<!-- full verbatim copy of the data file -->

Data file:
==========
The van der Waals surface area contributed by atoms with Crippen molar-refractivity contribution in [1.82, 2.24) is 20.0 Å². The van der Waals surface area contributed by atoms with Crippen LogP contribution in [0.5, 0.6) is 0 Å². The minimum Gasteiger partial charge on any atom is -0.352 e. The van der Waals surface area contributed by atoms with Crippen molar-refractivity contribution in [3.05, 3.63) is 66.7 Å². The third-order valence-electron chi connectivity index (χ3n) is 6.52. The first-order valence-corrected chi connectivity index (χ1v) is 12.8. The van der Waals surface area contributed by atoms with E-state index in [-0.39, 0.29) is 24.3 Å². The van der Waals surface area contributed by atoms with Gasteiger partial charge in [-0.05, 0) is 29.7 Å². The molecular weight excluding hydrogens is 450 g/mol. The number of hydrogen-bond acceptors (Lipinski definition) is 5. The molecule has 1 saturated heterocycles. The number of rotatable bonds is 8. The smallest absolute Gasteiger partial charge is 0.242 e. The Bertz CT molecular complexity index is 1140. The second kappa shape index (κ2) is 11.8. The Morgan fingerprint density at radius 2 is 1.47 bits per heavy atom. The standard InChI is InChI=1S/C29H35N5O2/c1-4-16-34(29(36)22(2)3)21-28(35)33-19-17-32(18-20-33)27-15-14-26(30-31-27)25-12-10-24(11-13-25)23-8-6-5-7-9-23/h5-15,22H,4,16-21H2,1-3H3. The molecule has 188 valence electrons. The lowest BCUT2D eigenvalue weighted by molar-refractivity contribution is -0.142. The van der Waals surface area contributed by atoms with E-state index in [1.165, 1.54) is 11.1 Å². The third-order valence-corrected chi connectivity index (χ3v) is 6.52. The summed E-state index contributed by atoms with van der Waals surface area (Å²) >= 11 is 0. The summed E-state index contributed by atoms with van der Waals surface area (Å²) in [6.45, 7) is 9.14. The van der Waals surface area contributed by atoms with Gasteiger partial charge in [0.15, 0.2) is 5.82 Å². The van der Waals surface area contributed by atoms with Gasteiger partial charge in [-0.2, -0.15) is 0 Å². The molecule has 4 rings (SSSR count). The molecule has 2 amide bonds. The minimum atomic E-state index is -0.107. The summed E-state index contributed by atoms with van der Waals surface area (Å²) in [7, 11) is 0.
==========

The van der Waals surface area contributed by atoms with Crippen molar-refractivity contribution in [1.82, 2.24) is 20.0 Å². The van der Waals surface area contributed by atoms with Crippen LogP contribution in [0.5, 0.6) is 0 Å². The minimum Gasteiger partial charge on any atom is -0.352 e. The van der Waals surface area contributed by atoms with Crippen molar-refractivity contribution in [3.05, 3.63) is 66.7 Å². The third-order valence-electron chi connectivity index (χ3n) is 6.52. The first-order valence-corrected chi connectivity index (χ1v) is 12.8. The van der Waals surface area contributed by atoms with E-state index in [-0.39, 0.29) is 24.3 Å². The van der Waals surface area contributed by atoms with Gasteiger partial charge in [-0.05, 0) is 29.7 Å². The molecular weight excluding hydrogens is 450 g/mol. The number of hydrogen-bond acceptors (Lipinski definition) is 5. The molecule has 1 saturated heterocycles. The number of rotatable bonds is 8. The smallest absolute Gasteiger partial charge is 0.242 e. The Bertz CT molecular complexity index is 1140. The second kappa shape index (κ2) is 11.8. The Morgan fingerprint density at radius 2 is 1.47 bits per heavy atom. The standard InChI is InChI=1S/C29H35N5O2/c1-4-16-34(29(36)22(2)3)21-28(35)33-19-17-32(18-20-33)27-15-14-26(30-31-27)25-12-10-24(11-13-25)23-8-6-5-7-9-23/h5-15,22H,4,16-21H2,1-3H3. The molecule has 188 valence electrons. The lowest BCUT2D eigenvalue weighted by molar-refractivity contribution is -0.142. The van der Waals surface area contributed by atoms with E-state index in [1.165, 1.54) is 11.1 Å². The third-order valence-corrected chi connectivity index (χ3v) is 6.52. The summed E-state index contributed by atoms with van der Waals surface area (Å²) >= 11 is 0. The summed E-state index contributed by atoms with van der Waals surface area (Å²) in [6.45, 7) is 9.14. The van der Waals surface area contributed by atoms with Gasteiger partial charge in [0.15, 0.2) is 5.82 Å². The van der Waals surface area contributed by atoms with Gasteiger partial charge in [-0.2, -0.15) is 0 Å². The molecule has 4 rings (SSSR count). The molecule has 2 amide bonds. The minimum atomic E-state index is -0.107. The summed E-state index contributed by atoms with van der Waals surface area (Å²) in [7, 11) is 0.